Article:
king focused on being a magnanimous and generous monarch in the mold of Gudea from centuries
earlier. Pleasing the god Inanna – otherwise known as Ishtar in Akkadian, by commissioning
a throne of gold, silver, precious stones and Lapis Lazuli was a noted achievement,
as well as ‘establishing justice in the land’ – that is, cancelling all debts which
citizens would often accumulate. This establishment of justice had the secondary effect of rendering
the debtors loyal to him, rather than their wealthy creditors.
For 28 years Hammurabi focused on the internal development of his city, reorganising many
aspects of the economy and the aforementioned kingly tasks. However, a conflict would soon
be ignited which would eventually propel Babylon to never before seen heights in Mesopotamia.
By this time, Shamshi-Adad’s Empire had fallen and Zimri-Lim of Mari had usurped his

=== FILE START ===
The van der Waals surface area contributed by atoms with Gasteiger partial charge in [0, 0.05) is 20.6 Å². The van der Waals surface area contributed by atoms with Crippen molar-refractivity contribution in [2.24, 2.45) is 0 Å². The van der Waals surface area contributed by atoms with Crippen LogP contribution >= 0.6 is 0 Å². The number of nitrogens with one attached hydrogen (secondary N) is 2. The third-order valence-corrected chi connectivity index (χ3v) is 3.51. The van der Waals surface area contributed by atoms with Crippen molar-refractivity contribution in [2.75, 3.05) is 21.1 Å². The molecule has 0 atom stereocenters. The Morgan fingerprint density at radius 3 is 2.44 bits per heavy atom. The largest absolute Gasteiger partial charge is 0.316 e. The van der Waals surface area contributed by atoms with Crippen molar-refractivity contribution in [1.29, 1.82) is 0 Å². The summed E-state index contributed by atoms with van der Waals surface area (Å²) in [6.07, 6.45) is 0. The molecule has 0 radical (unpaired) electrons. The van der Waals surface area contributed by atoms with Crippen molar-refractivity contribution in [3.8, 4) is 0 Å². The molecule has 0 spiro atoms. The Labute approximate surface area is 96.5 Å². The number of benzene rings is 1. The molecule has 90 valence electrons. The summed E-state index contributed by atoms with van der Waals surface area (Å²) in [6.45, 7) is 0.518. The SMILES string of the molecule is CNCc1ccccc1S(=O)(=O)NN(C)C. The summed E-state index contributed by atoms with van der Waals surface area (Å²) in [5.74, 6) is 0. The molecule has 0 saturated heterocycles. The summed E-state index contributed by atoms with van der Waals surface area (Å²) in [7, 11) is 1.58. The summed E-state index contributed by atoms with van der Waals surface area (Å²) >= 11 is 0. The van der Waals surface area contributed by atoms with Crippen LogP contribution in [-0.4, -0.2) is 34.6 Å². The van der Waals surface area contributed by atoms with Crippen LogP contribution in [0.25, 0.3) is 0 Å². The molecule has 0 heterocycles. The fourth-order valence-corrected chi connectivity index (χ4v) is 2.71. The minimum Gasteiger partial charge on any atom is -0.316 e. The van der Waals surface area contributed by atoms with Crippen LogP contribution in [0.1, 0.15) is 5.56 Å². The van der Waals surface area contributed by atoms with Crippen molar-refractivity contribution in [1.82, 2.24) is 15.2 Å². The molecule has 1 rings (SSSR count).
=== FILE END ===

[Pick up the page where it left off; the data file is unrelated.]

incompetent younger son Yasmah-Adad from his co-royal capital. In early 1767 the supreme
king of Elam – the Sukkalmah Siwe-Palar-Huppak made an alliance with Zimri-Lim. Their common
ground centred around the expansionist state of Eshnunna. It blocked Elamite expansion
into Mesopotamia and also meddled in the affairs of Mari’s sphere of influence, so they allied
against it – sealing their alliance with an exchange of gold, silver and wine from Mari
and tin from Elam – which was a key resource in the production of bronze. In late 1766
BC the alliance attacked Eshnunna and, while the details are vague, it is clear that the
king of the city disappeared and the local king of Susa, the Sukkal, instead took up
occasional residence in the city. From there, he would impose direct rule upon the cities